What is biodynamic farming? We’re glad you asked!

Nestled away in the rollings hills near Aberystwyth, lies the 30 acres of Nantclyd Farm. As with all the farms we work with, it’s organic and a real haven for wildlife. But there’s more to Nantclyd Farm than meets the eye. This isn’t just an organic farm… it’s a biodynamic one too. We recently left our stations at HQ to have a little chat with Liz, the owner, about just what biodynamic farming means.


It’s all connected

“A concept that’s linked back to the natural world”, Liz says, putting biodynamic farming in a nutshell. And really, she’s hit the nail on the head. It’s a holistic approach to tending to the land, where all the individual bits and pieces of a farm – the livestock, the soil, the flora and the wildlife – work together in perfect harmony, and are seen as one living entity. Self-sustaining, self-contained, a closed loop. They’re all phrases Liz keeps coming back to while her herd of cows look on curiously.


“Farming is so much more than about bringing inputs onto the farm, you just don’t need to”, she says. If the grass needs cutting, you don’t turn to the mower. You let your sheep out to graze. If you’re looking to give the soil nutrients, you don’t spray fertiliser. Instead, you fill a cow-horn with manure, and bury it in the soil, which then acts as a sort of starter culture for the nutrients (like those that bakers use for their bread). These are regular routines for Liz. And the food for the hens, that lay our brilliant biodynamic eggs? That’s where the home-grown oats, peas and wheat, along with the insects on the thistles and nettles, come in (plus a little bit of food from the surrounding area).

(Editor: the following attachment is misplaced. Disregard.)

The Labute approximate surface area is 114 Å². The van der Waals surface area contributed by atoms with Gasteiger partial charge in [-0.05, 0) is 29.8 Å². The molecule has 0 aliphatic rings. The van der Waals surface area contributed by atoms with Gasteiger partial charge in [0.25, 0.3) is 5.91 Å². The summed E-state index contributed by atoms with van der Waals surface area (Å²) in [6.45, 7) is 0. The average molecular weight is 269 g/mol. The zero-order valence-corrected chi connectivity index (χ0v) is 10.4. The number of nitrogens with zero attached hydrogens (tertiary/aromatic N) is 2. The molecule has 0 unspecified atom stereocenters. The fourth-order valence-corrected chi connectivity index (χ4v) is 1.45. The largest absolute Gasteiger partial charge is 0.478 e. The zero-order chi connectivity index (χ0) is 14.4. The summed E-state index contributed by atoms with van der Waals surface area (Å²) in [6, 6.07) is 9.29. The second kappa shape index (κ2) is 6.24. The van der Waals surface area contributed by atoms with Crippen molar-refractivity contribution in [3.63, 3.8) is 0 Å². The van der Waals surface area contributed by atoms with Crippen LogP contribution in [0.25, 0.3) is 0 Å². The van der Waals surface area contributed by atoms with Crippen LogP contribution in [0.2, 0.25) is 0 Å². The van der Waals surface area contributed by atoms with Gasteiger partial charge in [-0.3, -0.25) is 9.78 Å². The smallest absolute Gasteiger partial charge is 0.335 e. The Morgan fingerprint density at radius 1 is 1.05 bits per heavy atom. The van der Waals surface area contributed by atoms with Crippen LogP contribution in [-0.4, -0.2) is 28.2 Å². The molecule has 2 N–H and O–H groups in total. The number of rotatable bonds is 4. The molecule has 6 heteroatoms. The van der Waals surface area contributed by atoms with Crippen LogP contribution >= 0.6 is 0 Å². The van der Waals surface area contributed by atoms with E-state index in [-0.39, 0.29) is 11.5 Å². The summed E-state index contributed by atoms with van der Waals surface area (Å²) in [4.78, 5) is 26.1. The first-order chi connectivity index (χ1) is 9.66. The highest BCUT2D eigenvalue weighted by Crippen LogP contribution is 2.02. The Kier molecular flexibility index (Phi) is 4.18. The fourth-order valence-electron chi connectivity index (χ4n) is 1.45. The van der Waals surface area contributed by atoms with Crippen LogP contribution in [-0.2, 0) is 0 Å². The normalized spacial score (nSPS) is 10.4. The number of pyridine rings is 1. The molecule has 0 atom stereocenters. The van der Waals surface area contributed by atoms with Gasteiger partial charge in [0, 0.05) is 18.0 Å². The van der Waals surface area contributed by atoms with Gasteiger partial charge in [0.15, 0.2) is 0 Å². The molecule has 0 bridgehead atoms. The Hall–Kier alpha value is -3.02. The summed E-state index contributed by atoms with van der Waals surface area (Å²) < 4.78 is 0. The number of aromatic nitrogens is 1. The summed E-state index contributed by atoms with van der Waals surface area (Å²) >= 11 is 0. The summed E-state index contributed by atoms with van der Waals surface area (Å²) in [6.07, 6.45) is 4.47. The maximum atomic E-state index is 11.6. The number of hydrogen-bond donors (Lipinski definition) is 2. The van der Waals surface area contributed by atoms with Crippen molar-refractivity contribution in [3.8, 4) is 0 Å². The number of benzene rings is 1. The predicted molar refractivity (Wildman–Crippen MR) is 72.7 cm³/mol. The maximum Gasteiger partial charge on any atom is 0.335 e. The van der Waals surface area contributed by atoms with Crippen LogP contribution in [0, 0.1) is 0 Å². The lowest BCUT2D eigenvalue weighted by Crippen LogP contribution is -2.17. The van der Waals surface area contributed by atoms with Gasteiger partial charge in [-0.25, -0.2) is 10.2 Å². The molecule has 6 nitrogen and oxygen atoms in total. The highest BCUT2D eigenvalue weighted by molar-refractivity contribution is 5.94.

Feel the rhythm

“The whole rhythm of life” is observed in biodynamic farming, including the influence the moon has, and how the constellations are interacting with one another. Simply put, there are good times to sow seeds, and there are good times to harvest. Light, warmth, earth and water are all hugely important too. Those four elements are brought together in biodynamic farming, connecting them to the plants that the animals eat, and to the occurrences in the sky above us.


 With everything that biodynamic farming entails, it can be somewhat difficult to wrap your head round the concept. When we ask Liz what it means to her, she muses, “It’s definitely spiritual.” And then she says something that has us all nodding in wholehearted agreement: “Every child, every human person, I think enjoys seeing something grow out of the earth”. Liz is just doing it in a different way; a way in which the connectivity between farmer and land, and farmer and animals, is truly harmonious.

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